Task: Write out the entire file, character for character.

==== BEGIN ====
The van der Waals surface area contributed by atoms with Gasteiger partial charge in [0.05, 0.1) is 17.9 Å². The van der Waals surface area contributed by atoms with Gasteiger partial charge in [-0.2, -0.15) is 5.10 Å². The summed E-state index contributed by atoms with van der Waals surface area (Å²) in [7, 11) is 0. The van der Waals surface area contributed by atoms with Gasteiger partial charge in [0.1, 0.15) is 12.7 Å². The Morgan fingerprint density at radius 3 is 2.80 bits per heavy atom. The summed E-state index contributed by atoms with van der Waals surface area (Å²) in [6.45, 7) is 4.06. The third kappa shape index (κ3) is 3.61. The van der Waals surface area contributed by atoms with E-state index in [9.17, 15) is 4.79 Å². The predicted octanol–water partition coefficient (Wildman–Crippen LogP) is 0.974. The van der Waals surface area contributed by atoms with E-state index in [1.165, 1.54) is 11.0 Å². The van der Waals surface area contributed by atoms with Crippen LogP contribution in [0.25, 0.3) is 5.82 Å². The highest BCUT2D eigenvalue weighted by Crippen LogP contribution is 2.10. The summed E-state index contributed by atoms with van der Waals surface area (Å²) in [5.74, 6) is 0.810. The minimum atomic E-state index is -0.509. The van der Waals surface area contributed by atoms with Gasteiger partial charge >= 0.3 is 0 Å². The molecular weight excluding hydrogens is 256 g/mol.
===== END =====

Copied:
The van der Waals surface area contributed by atoms with Gasteiger partial charge in [0.05, 0.1) is 17.9 Å². The van der Waals surface area contributed by atoms with Gasteiger partial charge in [-0.2, -0.15) is 5.10 Å². The summed E-state index contributed by atoms with van der Waals surface area (Å²) in [7, 11) is 0. The van der Waals surface area contributed by atoms with Gasteiger partial charge in [0.1, 0.15) is 12.7 Å². The Morgan fingerprint density at radius 3 is 2.80 bits per heavy atom. The summed E-state index contributed by atoms with van der Waals surface area (Å²) in [6.45, 7) is 4.06. The third kappa shape index (κ3) is 3.61. The van der Waals surface area contributed by atoms with E-state index in [9.17, 15) is 4.79 Å². The predicted octanol–water partition coefficient (Wildman–Crippen LogP) is 0.974. The van der Waals surface area contributed by atoms with E-state index in [1.165, 1.54) is 11.0 Å². The van der Waals surface area contributed by atoms with Crippen LogP contribution in [0.25, 0.3) is 5.82 Å². The highest BCUT2D eigenvalue weighted by Crippen LogP contribution is 2.10. The summed E-state index contributed by atoms with van der Waals surface area (Å²) in [5.74, 6) is 0.810. The minimum atomic E-state index is -0.509. The van der Waals surface area contributed by atoms with Gasteiger partial charge >= 0.3 is 0 Å². The molecular weight excluding hydrogens is 256 g/mol.